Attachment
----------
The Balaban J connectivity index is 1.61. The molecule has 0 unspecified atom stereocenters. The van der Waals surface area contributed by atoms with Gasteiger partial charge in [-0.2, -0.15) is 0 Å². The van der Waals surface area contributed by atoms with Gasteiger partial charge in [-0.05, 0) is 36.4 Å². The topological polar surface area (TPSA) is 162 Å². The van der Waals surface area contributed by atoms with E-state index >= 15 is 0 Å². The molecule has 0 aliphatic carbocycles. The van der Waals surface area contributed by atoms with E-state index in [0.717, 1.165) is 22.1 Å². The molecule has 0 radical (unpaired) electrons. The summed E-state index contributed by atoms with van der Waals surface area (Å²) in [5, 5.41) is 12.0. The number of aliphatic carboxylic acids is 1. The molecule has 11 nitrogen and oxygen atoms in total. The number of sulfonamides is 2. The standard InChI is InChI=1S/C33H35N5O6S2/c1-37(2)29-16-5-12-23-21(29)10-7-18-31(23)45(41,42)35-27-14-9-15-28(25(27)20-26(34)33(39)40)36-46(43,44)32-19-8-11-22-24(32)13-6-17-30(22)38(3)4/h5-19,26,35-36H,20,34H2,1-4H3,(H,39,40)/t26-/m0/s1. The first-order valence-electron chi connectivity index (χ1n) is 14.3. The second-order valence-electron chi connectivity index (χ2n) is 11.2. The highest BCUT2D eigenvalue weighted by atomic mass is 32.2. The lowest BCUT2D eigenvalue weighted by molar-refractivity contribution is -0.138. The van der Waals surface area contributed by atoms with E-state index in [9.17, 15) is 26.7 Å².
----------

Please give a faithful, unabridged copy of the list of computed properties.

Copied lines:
The Balaban J connectivity index is 1.61. The molecule has 0 unspecified atom stereocenters. The van der Waals surface area contributed by atoms with Gasteiger partial charge in [-0.2, -0.15) is 0 Å². The van der Waals surface area contributed by atoms with Gasteiger partial charge in [-0.05, 0) is 36.4 Å². The topological polar surface area (TPSA) is 162 Å². The van der Waals surface area contributed by atoms with E-state index >= 15 is 0 Å². The molecule has 0 aliphatic carbocycles. The van der Waals surface area contributed by atoms with E-state index in [0.717, 1.165) is 22.1 Å². The molecule has 0 radical (unpaired) electrons. The summed E-state index contributed by atoms with van der Waals surface area (Å²) in [5, 5.41) is 12.0. The number of aliphatic carboxylic acids is 1. The molecule has 11 nitrogen and oxygen atoms in total. The number of sulfonamides is 2. The standard InChI is InChI=1S/C33H35N5O6S2/c1-37(2)29-16-5-12-23-21(29)10-7-18-31(23)45(41,42)35-27-14-9-15-28(25(27)20-26(34)33(39)40)36-46(43,44)32-19-8-11-22-24(32)13-6-17-30(22)38(3)4/h5-19,26,35-36H,20,34H2,1-4H3,(H,39,40)/t26-/m0/s1. The first-order valence-electron chi connectivity index (χ1n) is 14.3. The second-order valence-electron chi connectivity index (χ2n) is 11.2. The highest BCUT2D eigenvalue weighted by atomic mass is 32.2. The lowest BCUT2D eigenvalue weighted by molar-refractivity contribution is -0.138. The van der Waals surface area contributed by atoms with E-state index in [9.17, 15) is 26.7 Å².